- Pinch the Bottom Closed—don’t laugh. People do forget.
- Isolate the Koi—getting the koi into the bowl or tub (or a pan or dip net if you can’t get a bowl into the tank or pond) creates less stress on the koi and you won’t have to chase it around.
- Slowly and Headfirst—same as the pan net, no quick or jerky movements, just slowly maneuver the net over the koi’s head.
- Lift and Go—once the whole koi is in the net, pick it up and move it.
- Let ‘er Rip—once the net is submerged, release the bottom and slowly pull the net out top first and the koi will slip/swim into the water.
Fill the bowl about halfway up with water. This way the bowl will float, but the edge will be high enough that koi can’t easily escape. It may jump, but it can’t just swim away. And—as an added bonus—your bowl won’t sink!
Once you have gotten the koi into the bowl, now the fun part really begins. Handling an uncooperative koi takes some patience and practice, but here are a few tips that might help.
- Be Confident—confidence breeds calm. If you believe you will be able to hold your koi, they will too.
- Proper Positioning—pull to the side of the bowl.
- Spin to Subdue/Calm—if you do have a jumpy koi, turning it around slowly in the bowl can subdue it long enough to get a hold of it.
- Headfirst—when you have hold of the koi, the head should point toward you.
- Nose to Palm—nestle the nose into the palm of your hand.
- Fins between Fingers—if possible, get the pectoral fins supported between your pinky and ring finger and the thumb and forefinger.
- Base Support—get the other hand under the belly to support the weight.
- Cradling—mimic the koi’s movements as it moves back and forth.
- Soft Hands—your koi will squirm, but resist the urge to squeeze too hard.
- Flip and Focus—turn the koi over to check for any lesions, scrapes or deformities on the underside of the koi. You can check the mouth too, to ensure it is functioning properly (ie the lips are opening downward).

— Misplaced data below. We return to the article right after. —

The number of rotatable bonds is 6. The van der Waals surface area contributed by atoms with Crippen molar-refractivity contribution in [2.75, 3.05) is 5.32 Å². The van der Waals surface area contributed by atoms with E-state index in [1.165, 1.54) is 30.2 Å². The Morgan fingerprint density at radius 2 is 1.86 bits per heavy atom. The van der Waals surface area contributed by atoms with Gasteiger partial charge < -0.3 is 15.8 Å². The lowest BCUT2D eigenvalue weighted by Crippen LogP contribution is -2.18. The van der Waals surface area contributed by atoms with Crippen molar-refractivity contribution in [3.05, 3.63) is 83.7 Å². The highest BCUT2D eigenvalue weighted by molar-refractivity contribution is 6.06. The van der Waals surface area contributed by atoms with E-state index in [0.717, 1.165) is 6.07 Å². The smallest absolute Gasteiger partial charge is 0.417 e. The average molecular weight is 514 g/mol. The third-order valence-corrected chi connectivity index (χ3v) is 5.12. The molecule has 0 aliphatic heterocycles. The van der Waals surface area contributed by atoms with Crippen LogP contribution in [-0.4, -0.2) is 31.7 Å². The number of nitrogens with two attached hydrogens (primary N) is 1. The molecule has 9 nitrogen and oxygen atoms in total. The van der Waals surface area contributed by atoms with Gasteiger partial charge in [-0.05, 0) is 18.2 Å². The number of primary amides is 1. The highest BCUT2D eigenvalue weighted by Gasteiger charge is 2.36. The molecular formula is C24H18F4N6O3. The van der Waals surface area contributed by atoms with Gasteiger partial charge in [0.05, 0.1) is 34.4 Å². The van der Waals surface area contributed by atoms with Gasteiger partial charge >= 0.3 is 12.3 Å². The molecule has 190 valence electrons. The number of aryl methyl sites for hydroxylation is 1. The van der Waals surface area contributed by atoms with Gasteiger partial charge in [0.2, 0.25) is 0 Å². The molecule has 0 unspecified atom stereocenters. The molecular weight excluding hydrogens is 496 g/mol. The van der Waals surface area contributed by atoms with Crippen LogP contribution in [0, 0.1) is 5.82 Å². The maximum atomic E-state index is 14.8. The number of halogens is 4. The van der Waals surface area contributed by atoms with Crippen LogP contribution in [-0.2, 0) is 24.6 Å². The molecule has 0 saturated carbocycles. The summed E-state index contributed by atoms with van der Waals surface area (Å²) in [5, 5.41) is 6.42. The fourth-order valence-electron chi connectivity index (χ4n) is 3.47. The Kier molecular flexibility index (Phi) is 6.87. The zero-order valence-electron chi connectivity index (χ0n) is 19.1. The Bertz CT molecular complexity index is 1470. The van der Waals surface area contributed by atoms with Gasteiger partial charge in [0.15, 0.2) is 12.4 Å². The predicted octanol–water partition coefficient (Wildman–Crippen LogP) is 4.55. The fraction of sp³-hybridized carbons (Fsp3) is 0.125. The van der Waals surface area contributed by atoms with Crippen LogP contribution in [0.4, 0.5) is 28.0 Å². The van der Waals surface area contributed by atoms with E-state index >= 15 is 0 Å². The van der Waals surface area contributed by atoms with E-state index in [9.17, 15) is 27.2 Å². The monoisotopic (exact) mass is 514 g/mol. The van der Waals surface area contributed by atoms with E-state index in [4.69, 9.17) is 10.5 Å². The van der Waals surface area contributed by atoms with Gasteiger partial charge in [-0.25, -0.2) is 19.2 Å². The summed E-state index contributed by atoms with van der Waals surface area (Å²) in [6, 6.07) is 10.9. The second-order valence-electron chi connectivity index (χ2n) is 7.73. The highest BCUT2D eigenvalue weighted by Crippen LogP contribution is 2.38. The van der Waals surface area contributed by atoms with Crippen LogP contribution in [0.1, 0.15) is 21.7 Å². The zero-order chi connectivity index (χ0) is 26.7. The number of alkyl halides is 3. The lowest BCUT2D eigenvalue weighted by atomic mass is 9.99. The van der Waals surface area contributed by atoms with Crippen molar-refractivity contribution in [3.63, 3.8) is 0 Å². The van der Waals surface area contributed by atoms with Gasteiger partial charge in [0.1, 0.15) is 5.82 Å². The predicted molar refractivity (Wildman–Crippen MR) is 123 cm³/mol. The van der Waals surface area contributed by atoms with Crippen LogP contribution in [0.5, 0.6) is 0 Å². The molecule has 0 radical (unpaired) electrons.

All of this should take less than 30 seconds before putting the koi back into the pond (or bowl if you need to investigate further).
Photographing Your Koi
Now that you have your koi in a bowl, you might as well snap some pics—for your own records as well as to “wow” other koi keepers. You know, to brag. Photographing your koi once a year is also a great way of recording your Living Jewels’ progression. You can see growth as well as how the color changes over time.
It takes a little practice, and a steady hand (a decent camera doesn’t hurt!), but you can give your koi a little “show” treatment.
For more tips on how to get photograph your koi, check out our article How to Photograph your Koi: 5 Tips.
Scraping and scoping
If you have the tools and implements ready to perform scoping and scraping, now is a good time to get them out and have them ready. Because if you do notice something that you might need to investigate, you won’t need to put the koi in question back into the pond. Here is a little more reading on how to scrape and scope.
Although not required, an extra set of hands can be, well, handy. The helper can snap any photos as well as lend a hand if more research or investigation is necessary.
Don’t be shy to get to know your koi. Caring for them involves knowing everything about them. The more you know about them, the more aware you will be if something isn’t quite right.